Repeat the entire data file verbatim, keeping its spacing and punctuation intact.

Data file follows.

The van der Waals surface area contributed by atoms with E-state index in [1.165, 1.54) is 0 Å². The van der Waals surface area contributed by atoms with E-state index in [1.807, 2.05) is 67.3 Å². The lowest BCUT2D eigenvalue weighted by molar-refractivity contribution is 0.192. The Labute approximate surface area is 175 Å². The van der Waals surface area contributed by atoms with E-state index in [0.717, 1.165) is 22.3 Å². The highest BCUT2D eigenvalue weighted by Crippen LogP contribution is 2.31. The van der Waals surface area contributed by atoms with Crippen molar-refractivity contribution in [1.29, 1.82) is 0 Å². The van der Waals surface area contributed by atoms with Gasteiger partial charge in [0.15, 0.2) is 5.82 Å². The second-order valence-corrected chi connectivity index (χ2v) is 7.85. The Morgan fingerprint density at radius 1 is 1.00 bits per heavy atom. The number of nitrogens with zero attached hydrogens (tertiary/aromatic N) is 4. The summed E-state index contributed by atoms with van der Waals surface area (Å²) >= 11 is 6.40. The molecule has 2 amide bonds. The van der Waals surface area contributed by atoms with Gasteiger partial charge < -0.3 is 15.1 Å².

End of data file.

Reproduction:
The van der Waals surface area contributed by atoms with E-state index in [1.165, 1.54) is 0 Å². The van der Waals surface area contributed by atoms with E-state index in [1.807, 2.05) is 67.3 Å². The lowest BCUT2D eigenvalue weighted by molar-refractivity contribution is 0.192. The Labute approximate surface area is 175 Å². The van der Waals surface area contributed by atoms with E-state index in [0.717, 1.165) is 22.3 Å². The highest BCUT2D eigenvalue weighted by Crippen LogP contribution is 2.31. The van der Waals surface area contributed by atoms with Crippen molar-refractivity contribution in [1.29, 1.82) is 0 Å². The van der Waals surface area contributed by atoms with Gasteiger partial charge in [0.15, 0.2) is 5.82 Å². The second-order valence-corrected chi connectivity index (χ2v) is 7.85. The Morgan fingerprint density at radius 1 is 1.00 bits per heavy atom. The number of nitrogens with zero attached hydrogens (tertiary/aromatic N) is 4. The summed E-state index contributed by atoms with van der Waals surface area (Å²) >= 11 is 6.40. The molecule has 2 amide bonds. The van der Waals surface area contributed by atoms with Gasteiger partial charge < -0.3 is 15.1 Å².